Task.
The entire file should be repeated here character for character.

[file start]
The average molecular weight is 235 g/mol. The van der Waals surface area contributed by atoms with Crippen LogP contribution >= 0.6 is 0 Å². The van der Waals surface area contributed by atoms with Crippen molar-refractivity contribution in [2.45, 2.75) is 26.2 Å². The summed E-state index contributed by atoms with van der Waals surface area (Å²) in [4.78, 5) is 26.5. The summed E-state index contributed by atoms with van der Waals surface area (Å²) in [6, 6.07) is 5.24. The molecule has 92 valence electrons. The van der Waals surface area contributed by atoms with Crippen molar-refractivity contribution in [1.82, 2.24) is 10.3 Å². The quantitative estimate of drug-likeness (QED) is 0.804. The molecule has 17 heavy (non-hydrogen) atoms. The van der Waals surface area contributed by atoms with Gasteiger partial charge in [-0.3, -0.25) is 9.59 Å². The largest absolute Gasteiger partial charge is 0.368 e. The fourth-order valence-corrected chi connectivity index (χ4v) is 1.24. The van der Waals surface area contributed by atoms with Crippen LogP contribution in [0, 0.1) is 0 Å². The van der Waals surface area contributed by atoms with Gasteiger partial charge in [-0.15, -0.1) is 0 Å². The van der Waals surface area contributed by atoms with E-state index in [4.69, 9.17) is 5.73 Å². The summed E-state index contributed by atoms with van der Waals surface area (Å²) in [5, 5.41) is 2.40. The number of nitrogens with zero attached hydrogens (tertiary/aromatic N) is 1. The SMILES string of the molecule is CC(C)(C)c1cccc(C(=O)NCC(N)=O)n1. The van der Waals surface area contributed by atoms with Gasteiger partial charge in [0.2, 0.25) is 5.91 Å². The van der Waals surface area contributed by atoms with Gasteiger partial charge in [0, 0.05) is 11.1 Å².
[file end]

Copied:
The average molecular weight is 235 g/mol. The van der Waals surface area contributed by atoms with Crippen LogP contribution >= 0.6 is 0 Å². The van der Waals surface area contributed by atoms with Crippen molar-refractivity contribution in [2.45, 2.75) is 26.2 Å². The summed E-state index contributed by atoms with van der Waals surface area (Å²) in [4.78, 5) is 26.5. The summed E-state index contributed by atoms with van der Waals surface area (Å²) in [6, 6.07) is 5.24. The molecule has 92 valence electrons. The van der Waals surface area contributed by atoms with Crippen molar-refractivity contribution in [1.82, 2.24) is 10.3 Å². The quantitative estimate of drug-likeness (QED) is 0.804. The molecule has 17 heavy (non-hydrogen) atoms. The van der Waals surface area contributed by atoms with Gasteiger partial charge in [-0.3, -0.25) is 9.59 Å². The largest absolute Gasteiger partial charge is 0.368 e. The fourth-order valence-corrected chi connectivity index (χ4v) is 1.24. The van der Waals surface area contributed by atoms with Crippen LogP contribution in [0, 0.1) is 0 Å². The van der Waals surface area contributed by atoms with Gasteiger partial charge in [-0.15, -0.1) is 0 Å². The van der Waals surface area contributed by atoms with E-state index in [4.69, 9.17) is 5.73 Å². The summed E-state index contributed by atoms with van der Waals surface area (Å²) in [5, 5.41) is 2.40. The number of nitrogens with zero attached hydrogens (tertiary/aromatic N) is 1. The SMILES string of the molecule is CC(C)(C)c1cccc(C(=O)NCC(N)=O)n1. The van der Waals surface area contributed by atoms with Gasteiger partial charge in [0.2, 0.25) is 5.91 Å². The van der Waals surface area contributed by atoms with Gasteiger partial charge in [0, 0.05) is 11.1 Å².